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I am working on developing a big 3-tier application. Database has a lot of code (stored procedures, functions, triggers...). I am looking for a valid approaches how to implement unit testing for the database code.

  • "Should I use a separated database to run unit tests?"
  • "How should I implement stored procedures to be ready for unit tests?"

Any help, tips, tricks are welcome!

Thank you.

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What environment are you using? There are some special tools available for some environments. –  Ethel Evans May 25 '11 at 17:45
    
@Ethel Evans windows, sql-server 2008, visual studio 2008 –  garik May 25 '11 at 23:53
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6 Answers 6

up vote 2 down vote accepted

You can also check tool - TST - TSQL Test Tool. Tool is available in codeplex http://tst.codeplex.com/

For DB test automation below parameters pass for TST - TSQL unit

  • Ability to run suite of test cases
  • Ability to run individual test case
  • Handling Assertions without any extra coding
  • Data Driven Testing can be implemented; this approach involves QA writing TSQL Code
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I would recommend that you use the Database unit testing features of Visual Studio 2008 Database Professional aka "Data Dude"

There is a great in-depth blog post about it here, which includes a full step by step walkthrough.

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I understood. It's a standard solution. I don't think it will help me. Any way I thank you for link and answer. –  garik May 26 '11 at 12:30
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"Should I use a separated database to run unit tests?"

Yes! Effective testing requires control of the environment.

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Indeed. Without the control, how your expected and received result will match? And if no match, how you decide if difference is benign or a bug? –  Peter Masiar Jul 9 at 16:21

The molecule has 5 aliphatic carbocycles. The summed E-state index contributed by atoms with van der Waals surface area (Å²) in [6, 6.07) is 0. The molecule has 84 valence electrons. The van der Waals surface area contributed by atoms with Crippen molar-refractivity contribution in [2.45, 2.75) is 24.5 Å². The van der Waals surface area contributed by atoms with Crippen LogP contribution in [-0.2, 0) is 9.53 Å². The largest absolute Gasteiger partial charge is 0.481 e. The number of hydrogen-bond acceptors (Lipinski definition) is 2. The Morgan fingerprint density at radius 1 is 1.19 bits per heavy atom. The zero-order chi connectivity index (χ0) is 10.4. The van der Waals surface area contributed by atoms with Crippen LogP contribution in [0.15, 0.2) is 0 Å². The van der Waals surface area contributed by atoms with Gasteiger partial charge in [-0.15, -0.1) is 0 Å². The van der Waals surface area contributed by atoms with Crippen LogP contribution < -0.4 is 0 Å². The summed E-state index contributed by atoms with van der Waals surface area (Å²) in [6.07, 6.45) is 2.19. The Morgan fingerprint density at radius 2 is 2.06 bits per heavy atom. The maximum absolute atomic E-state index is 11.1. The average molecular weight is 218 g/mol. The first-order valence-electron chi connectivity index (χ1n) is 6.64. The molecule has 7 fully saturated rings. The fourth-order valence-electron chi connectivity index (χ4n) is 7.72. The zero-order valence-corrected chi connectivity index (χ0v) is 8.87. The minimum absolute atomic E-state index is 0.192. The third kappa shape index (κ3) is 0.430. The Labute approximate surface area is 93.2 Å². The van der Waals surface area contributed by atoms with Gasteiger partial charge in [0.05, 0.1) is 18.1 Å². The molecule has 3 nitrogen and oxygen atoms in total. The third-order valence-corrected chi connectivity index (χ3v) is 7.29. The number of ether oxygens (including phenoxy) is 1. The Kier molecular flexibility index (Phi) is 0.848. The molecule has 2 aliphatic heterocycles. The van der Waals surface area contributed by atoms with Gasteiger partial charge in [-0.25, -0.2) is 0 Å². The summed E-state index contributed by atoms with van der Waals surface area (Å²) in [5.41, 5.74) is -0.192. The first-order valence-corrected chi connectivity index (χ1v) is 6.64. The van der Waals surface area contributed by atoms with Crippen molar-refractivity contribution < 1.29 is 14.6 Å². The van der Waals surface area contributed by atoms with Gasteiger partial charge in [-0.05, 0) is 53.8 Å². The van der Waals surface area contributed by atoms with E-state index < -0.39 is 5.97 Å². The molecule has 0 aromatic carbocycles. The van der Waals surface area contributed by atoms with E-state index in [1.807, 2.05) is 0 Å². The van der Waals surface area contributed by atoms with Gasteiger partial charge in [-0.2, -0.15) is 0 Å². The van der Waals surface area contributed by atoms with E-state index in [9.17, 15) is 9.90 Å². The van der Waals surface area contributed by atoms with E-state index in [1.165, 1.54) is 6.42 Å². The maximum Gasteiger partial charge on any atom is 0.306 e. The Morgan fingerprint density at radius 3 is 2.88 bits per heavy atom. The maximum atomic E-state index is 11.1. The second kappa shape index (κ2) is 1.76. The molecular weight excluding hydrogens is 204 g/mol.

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Try DBFit. I am sure you are going to love it. You can do ATDD for your database the same way you can do it for you application.

The following link will give a lot of information on how to get going including some background on Fitnesse and Dbfit (follow the links in the post).

http://gojko.net/fitnesse/dbfit/

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I posted this on SO a while back. There was a series of articles on closing the loop holes in your databae testing. In the example in the article given He used C# and NUnit. Close those Loopholes - Testing Stored Procedures So this may be of assistance. I have done similar things writing small execution wrappers in C# that do very little but execute the data layer.

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+1 it makes sense. –  garik May 27 '11 at 7:12
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I assume you are referring to automated unit tests rather than tests performed by hand. I approach automated unit tests as a means to an end rather than an end in themselves. Some developers get a lot of value out of automated unit tests (I did when I was a developer). Others write great, high-quality code without resorting to automation. You know your own work well enough to know where you are likely to introduce bugs. If you think you are likely to write buggy stored procedures, functions, or triggers, by all means write some unit tests. Otherwise I might test at the persistence layer instead. (Or not at all -- again, you can judge for yourself.)

Another reason to unit test at the persistence layer would be if you expect the database to be queried manually, i.e. by typing in some ad-hoc SQL.

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I have tested my code by hand. It works in general situations (business logic is big enough). A big issue is a management of changes in database code. I should be aware that old code is still working and ready to external "influences". I want to test business logic, so I am building a business model and my code at the database layer –  garik May 25 '11 at 13:37
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